More information about the flu can be found on the Centers for Disease Control and Prevention website at www.cdc.gov/flu/about/season/. For a flu vaccination, visit your health care provider or the drop-in flu clinic offered by the Northwest Colorado Visiting Nurse Association every Thursday in January from 9 a.m. to 4:30 p.m. Flu vaccinations at VNA are $16 for adults and $14 for children. For locations, visit www.nwcovna.org.
Steamboat Springs Flu season has arrived in the Yampa Valley. This, of course, is not a surprise. Here at Yampa Valley Medical Center, we have been planning for the 2011-12 flu season since September.
Also known as influenza, the flu is a highly contagious respiratory illness caused by a virus. A flu experience can range from mild discomfort to severe illness and even death.
When it comes to the flu, the importance of prevention and vaccination cannot be overstated.
Steve Hilley, RN and quality programs coordinator at YVMC, said the hospital and local health care providers take a proactive approach to flu season. Following recommendations issued by the Centers for Disease Control and Prevention, the hospital has instituted new policies to protect patients, their families and hospital staff.
“We have implemented a Mandatory Influenza Vaccination Policy at YVMC,” Hilley said. “This means that all employees are offered the influenza vaccine. However, for medical or other reasons some of the staff may not chose to receive the vaccine.
“We want the community to know that in order to protect our patients, staff and visitors, employees who have chosen not to get the vaccine are required to wear a mask. This is a precaution to help prevent the possible spread of the influenza virus throughout the facility,” Hilley said.
The flu virus is spread by coughing, sneezing or nasal secretions. According to the CDC, the most effective means of prevention is a yearly flu vaccine for everyone ages 6 months and older.
Some medical conditions may prevent employees or other individuals from receiving the vaccine. For example, individuals who have a severe allergy to chicken eggs or who have had a severe reaction to an influenza vaccination in the past should not be vaccinated without first consulting a physician.
Also, people with a history of Guillain-Barré Syndrome should consult a physician before taking the vaccine.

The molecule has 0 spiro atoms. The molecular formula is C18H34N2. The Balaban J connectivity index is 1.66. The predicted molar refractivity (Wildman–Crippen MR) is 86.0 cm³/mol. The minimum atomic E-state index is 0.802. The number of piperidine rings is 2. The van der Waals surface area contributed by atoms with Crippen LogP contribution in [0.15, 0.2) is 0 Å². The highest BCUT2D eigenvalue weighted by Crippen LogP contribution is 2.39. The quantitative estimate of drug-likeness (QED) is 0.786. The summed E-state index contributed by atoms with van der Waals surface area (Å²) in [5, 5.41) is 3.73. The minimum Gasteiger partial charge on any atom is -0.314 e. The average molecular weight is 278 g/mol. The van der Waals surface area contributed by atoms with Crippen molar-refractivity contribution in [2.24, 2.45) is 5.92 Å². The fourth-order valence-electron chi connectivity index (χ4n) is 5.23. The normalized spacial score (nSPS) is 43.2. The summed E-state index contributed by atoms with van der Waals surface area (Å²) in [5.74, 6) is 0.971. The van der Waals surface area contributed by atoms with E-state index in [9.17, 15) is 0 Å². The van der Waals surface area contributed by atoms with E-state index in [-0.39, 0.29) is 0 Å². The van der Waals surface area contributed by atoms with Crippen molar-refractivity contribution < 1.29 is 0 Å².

Anyone can get the flu, but the CDC notes that rates of infections are highest among children. As many of us know, a bout with the flu can range from mild discomfort to a severe illness. In some cases, the flu can be deadly.
Other than children, those who are at high risk for serious complications of the flu include individuals with certain health conditions such as asthma, diabetes or heart and lung disease, as well as people who are 65 and older. Getting vaccinated is especially important for individuals in these high-risk categories.
Along with getting a flu vaccine, the CDC recommends several preventive actions to stop the spread of germs:
■ Covering your nose and mouth with a tissue when you cough or sneeze
■ Washing your hands frequently with soap and water
■ Avoiding touching your eyes, nose and mouth
■ Avoiding close contact with individuals who are sick.
“We are at the beginning of the flu season,” said Dr. Mark McCaulley, an internal medicine physician with Yampa Valley Medical Associates. “We have confirmed at least two cases in Steamboat Springs. The good news is that it is early in the season and there is still time to get vaccinated.”
To get vaccinated, contact your health care provider or the Northwest Colorado Visiting Nurse Association.
“If you do get the flu, antiviral drugs may help” McCaulley said. “Contact your health care provider to see if you should be treated.”
Rosie Kern is the communications specialist at Yampa Valley Medical Center. She can be reached at firstname.lastname@example.org